It is hard to know exactly how solid Luis Buñuel’s cultural capital is these days. The economy of film’s memory is shifting under our feet, and sometimes to be too well remembered can mean one is already half-forgotten. Luckily, Buñuel has reached that point at which he becomes grist for adaptations, something that always buoys one’s reputation.
The Exterminating Angel
Straight-ahead comedies aimed at adults occupy a weird space in the cultural landscape. It’s not that they’re invisible exactly – 2014’s 22 Jump Street stands out, and even The Grand Budapest Hotel essentially fits the bill, if mediated through Wes Anderson’s whimsical (and no doubt vintage) Russian nesting doll aesthetic.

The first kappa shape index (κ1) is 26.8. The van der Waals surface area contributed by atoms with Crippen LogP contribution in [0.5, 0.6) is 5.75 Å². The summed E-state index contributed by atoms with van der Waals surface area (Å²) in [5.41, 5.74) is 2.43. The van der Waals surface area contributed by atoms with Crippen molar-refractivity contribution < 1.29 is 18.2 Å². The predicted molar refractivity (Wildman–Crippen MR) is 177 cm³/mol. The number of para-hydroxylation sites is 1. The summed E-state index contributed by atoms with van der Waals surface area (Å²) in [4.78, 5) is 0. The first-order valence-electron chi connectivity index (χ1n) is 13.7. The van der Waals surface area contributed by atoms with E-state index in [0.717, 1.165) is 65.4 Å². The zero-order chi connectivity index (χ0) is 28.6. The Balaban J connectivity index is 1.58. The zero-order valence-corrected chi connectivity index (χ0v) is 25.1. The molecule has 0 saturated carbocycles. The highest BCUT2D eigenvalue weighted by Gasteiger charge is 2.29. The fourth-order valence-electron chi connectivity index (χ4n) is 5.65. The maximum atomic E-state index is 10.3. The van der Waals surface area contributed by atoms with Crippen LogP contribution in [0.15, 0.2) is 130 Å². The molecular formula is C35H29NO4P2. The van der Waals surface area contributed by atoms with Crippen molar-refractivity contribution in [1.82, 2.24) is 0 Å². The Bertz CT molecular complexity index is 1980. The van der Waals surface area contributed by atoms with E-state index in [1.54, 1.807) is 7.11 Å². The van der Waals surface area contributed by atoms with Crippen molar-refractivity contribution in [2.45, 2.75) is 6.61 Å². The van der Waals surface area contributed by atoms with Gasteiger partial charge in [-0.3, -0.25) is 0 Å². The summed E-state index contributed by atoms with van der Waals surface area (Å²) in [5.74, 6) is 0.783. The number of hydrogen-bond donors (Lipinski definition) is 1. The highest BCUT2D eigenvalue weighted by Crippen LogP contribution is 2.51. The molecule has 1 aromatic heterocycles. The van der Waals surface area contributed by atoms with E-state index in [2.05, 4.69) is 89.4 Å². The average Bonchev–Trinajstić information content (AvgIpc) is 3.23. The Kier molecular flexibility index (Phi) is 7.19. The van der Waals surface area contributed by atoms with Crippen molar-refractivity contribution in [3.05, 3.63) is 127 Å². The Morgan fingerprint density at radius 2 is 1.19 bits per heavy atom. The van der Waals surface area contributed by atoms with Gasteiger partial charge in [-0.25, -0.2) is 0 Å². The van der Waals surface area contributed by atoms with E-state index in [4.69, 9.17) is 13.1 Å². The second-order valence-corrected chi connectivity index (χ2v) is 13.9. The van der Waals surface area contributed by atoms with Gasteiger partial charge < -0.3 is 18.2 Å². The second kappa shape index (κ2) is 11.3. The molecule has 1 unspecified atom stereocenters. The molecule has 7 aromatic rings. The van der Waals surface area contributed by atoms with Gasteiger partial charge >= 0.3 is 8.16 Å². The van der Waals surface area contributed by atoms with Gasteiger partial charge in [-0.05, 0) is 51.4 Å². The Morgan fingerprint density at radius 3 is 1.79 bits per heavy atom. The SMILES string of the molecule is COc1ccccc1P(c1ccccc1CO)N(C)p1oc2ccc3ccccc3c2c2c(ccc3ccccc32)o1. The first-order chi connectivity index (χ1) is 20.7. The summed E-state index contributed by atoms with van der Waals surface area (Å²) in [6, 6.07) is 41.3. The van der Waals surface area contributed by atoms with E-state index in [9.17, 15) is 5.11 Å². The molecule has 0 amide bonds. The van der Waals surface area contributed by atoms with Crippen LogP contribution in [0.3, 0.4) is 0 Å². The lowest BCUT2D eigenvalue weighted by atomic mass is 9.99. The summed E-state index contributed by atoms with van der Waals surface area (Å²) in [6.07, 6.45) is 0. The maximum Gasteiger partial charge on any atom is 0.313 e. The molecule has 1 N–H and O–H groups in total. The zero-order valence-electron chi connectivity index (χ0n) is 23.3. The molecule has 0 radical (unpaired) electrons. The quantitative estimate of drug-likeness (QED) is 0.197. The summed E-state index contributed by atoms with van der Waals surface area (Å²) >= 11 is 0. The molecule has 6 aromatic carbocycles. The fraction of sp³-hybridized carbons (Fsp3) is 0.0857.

Luis Bunuel created a masterpiece in The Exterminating Angel, a savagely funny satire of bourgeois manners and the latent brutality they barely manage to conceal. Alternately, it might be a shameless rip-off of the 6th Season Buffy episode Older and Far Away which, presumably through some magic portal or Faustian bargain, Bunuel was able to view 40 years in advance.